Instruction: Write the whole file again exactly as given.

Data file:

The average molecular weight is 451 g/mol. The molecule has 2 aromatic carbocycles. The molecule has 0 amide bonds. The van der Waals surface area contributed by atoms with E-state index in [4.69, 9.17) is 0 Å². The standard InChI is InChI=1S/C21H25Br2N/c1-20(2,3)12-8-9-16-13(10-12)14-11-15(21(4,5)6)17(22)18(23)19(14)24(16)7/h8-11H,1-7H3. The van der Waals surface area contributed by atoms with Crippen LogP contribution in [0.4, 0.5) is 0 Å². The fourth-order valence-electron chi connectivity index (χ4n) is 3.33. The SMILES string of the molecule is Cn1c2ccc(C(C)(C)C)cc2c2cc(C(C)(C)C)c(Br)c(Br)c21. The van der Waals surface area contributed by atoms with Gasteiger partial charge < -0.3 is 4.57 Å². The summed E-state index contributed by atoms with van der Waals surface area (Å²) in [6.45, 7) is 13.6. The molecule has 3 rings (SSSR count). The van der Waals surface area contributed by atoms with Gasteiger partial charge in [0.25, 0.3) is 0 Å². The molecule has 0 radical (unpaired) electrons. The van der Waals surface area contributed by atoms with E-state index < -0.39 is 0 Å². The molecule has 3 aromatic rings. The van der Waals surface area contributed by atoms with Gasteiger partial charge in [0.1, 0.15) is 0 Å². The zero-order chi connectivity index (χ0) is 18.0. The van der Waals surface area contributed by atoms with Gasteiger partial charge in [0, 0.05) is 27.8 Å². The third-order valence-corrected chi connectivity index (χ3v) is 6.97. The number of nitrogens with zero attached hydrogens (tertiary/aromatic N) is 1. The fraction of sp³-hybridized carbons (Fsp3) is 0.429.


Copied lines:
The average molecular weight is 451 g/mol. The molecule has 2 aromatic carbocycles. The molecule has 0 amide bonds. The van der Waals surface area contributed by atoms with E-state index in [4.69, 9.17) is 0 Å². The standard InChI is InChI=1S/C21H25Br2N/c1-20(2,3)12-8-9-16-13(10-12)14-11-15(21(4,5)6)17(22)18(23)19(14)24(16)7/h8-11H,1-7H3. The van der Waals surface area contributed by atoms with Crippen LogP contribution in [0.4, 0.5) is 0 Å². The fourth-order valence-electron chi connectivity index (χ4n) is 3.33. The SMILES string of the molecule is Cn1c2ccc(C(C)(C)C)cc2c2cc(C(C)(C)C)c(Br)c(Br)c21. The van der Waals surface area contributed by atoms with Gasteiger partial charge < -0.3 is 4.57 Å². The summed E-state index contributed by atoms with van der Waals surface area (Å²) in [6.45, 7) is 13.6. The molecule has 3 rings (SSSR count). The van der Waals surface area contributed by atoms with Gasteiger partial charge in [0.25, 0.3) is 0 Å². The molecule has 0 radical (unpaired) electrons. The van der Waals surface area contributed by atoms with E-state index < -0.39 is 0 Å². The molecule has 3 aromatic rings. The van der Waals surface area contributed by atoms with Gasteiger partial charge in [0.1, 0.15) is 0 Å². The zero-order chi connectivity index (χ0) is 18.0. The van der Waals surface area contributed by atoms with Gasteiger partial charge in [0, 0.05) is 27.8 Å². The third-order valence-corrected chi connectivity index (χ3v) is 6.97. The number of nitrogens with zero attached hydrogens (tertiary/aromatic N) is 1. The fraction of sp³-hybridized carbons (Fsp3) is 0.429.